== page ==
Published 3 months ago.
About a 5 minute read.
Image: Andrea Piacquadio
It's about to get more costly for companies that exaggerate environmental and social claims in their communications. But what if artificial intelligence could eradicate greenwash forever?
As anyone working in sustainability communications is well aware, the risks
are multifaceted and go well beyond mere marketing deception. Making wild claims
can genuinely hamper sustainability progress, erode consumer trust, undermine
regulatory efforts and mislead investors. To foster true sustainability and
responsible business practices, there must be a collective effort to expose and
— promoting transparency and holding companies accountable for their
Legislators and advertising standards authorities are only too well aware of
this and are imposing stricter regulations on how products and services are
marketed. The US Federal Trade Commission’s new
on how brands should use terms such as ‘eco-friendly’ and ‘biodegradable’ were
warmly welcomed. In France, companies can face fines of up to 10
of their annual turnover for deceptive environmental marketing; and the UK
is set to adopt a similar
In Australia, consumer protection laws have been
with the Competition and Consumer Act prohibiting false or misleading
representations about environmental benefits.
It's about to get more costly for companies that fall into the trap of
over-egging environmental and social claims in their marketing and
communications. But what if the answer to eradicating greenwash forever could be
solved by artificial intelligence (AI)?
AI is being used to solve all manner of challenges. It is revolutionizing
healthcare by improving diagnosis accuracy and treatment effectiveness —
IBM’s Watson for Oncology is a
great example of how AI can analyze patient data to suggest personalized
treatment options for cancer patients. The Nature Conservancy is using it to
study satellite data and predict illegal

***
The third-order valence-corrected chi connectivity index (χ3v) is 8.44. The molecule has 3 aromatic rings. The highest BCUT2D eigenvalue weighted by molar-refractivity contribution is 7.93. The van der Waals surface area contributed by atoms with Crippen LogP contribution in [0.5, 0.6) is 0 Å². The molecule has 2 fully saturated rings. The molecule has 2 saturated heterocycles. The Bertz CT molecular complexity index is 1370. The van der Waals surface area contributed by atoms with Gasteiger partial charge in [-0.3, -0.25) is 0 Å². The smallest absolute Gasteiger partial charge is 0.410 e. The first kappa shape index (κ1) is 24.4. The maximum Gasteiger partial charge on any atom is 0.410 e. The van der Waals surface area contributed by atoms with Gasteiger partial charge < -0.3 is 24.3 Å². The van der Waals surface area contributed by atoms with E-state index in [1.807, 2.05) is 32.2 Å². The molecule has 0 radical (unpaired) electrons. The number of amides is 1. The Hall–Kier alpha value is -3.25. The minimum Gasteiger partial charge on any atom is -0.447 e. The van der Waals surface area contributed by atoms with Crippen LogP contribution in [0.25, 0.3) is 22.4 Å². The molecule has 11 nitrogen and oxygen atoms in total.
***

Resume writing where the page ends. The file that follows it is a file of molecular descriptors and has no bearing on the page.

activities to protect marine ecosystems. AI algorithms are scanning social media
posts and satellite images to map disaster-affected
areas and aid rescue and
relief efforts. In cities, AI is helping local authorities become smarter and
more efficient, with urban planners using AI simulations to address traffic
and make the air cleaner. And companies are even using it to craft more
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Now, a company called Greenifs has come up with a
solution that it hopes will enable firms to avoid the common pitfalls associated
with greenwashing — using the versatility of AI technology to transform ESG
The platform lets you copy and paste written content into a form (currently
limited to a social media post length of characters) and have it scanned by
robots for any potentially misleading and unsubstantiated messages. In a matter
of seconds, it then creates a fully automated analysis of the content —
highlighting where the writing might have veered into greenwash
Finally, it serves up a series of recommendations as to where the writer might
need to add more information, provide evidence and be clearer in what’s being
Image credit: Greenifs
Speaking on Zoom from his base in Lithuania, Greenifs founder and CEO
Vytautas Sabaliauskas is excited
about the possibilities for his new creation: “We’re taking the human error and
human labour out of keeping track of the latest green marketing regulations,” he
tells Sustainable Brands®.
He shares his screen so that I can explore the platform. We share a
few examples of recent social media posts that have caught our eye and plug them
into the platform — changing the region, according to where the business is
located; this is a defining criterion that will alter the AI results served up.
As we await the aggregated analysis and recommendations,
Sabaliauskas acknowledges that his new product might be somewhat ahead of the
legislation. But he is buoyed by the changing regulatory landscape, which has
created a gap in the market. Companies could really use his AI tool — as “a lot
of money will be burned,” he says. “Brand reputation is very hard to gain; and
companies can make simple mistakes. Our AI gives them a second opinion and
allows them to understand what might be missing.”
The idea for Greenifs.ai came while Sabaliauskas was working on other brand
projects — and a realisation that there isn’t a single online source of
information that highlights companies’ sustainability credentials. There are
plenty of rankings and benchmarks, of course; but no one way of exploring or
verifying green claims.
“We started playing with AI and wanted to explore where we could have a big
impact. We thought that this type of product could be crucial for brands, with
big fines coming and the harm that could be done by greenwashing,” he explained.
For all the good AI is bringing to sectors everywhere, there is a risk the
technology might fuel certain problems. Could the use of AI in marketing and
communications teams actually be contributing to greenwash in the first place?
“We’re not concerned about how companies create their messages; we just want
them to make claims they can prove,” says a defiant Sabaliauskas. “AI is there
to help — but decisions are still made by people.”
The greenifs.ai platform is available to try
out — users can analyse five posts as part of a free trial.
Published Aug 29, 2023 2pm EDT / 11am PDT / 7pm BST / 8pm CEST
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